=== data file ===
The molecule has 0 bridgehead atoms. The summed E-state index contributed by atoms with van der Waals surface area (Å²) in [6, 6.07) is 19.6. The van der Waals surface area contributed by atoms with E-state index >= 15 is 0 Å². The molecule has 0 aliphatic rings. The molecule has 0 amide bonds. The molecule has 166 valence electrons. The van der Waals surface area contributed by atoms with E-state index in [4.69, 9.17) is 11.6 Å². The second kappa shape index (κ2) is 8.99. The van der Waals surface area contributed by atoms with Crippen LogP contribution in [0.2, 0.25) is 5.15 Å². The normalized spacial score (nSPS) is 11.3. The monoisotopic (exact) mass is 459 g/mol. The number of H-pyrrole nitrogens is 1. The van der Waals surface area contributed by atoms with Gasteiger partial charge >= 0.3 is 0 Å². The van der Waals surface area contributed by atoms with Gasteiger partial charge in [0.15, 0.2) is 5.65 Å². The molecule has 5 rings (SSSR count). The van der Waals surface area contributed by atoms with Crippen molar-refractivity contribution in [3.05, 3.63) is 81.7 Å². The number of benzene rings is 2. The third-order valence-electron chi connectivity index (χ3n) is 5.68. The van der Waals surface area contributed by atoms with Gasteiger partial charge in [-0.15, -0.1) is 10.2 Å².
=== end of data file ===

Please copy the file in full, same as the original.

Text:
The molecule has 0 bridgehead atoms. The summed E-state index contributed by atoms with van der Waals surface area (Å²) in [6, 6.07) is 19.6. The van der Waals surface area contributed by atoms with E-state index >= 15 is 0 Å². The molecule has 0 aliphatic rings. The molecule has 0 amide bonds. The molecule has 166 valence electrons. The van der Waals surface area contributed by atoms with E-state index in [4.69, 9.17) is 11.6 Å². The second kappa shape index (κ2) is 8.99. The van der Waals surface area contributed by atoms with Crippen LogP contribution in [0.2, 0.25) is 5.15 Å². The normalized spacial score (nSPS) is 11.3. The monoisotopic (exact) mass is 459 g/mol. The number of H-pyrrole nitrogens is 1. The van der Waals surface area contributed by atoms with Gasteiger partial charge >= 0.3 is 0 Å². The van der Waals surface area contributed by atoms with Gasteiger partial charge in [0.15, 0.2) is 5.65 Å². The molecule has 5 rings (SSSR count). The van der Waals surface area contributed by atoms with Crippen molar-refractivity contribution in [3.05, 3.63) is 81.7 Å². The number of benzene rings is 2. The third-order valence-electron chi connectivity index (χ3n) is 5.68. The van der Waals surface area contributed by atoms with Gasteiger partial charge in [-0.15, -0.1) is 10.2 Å².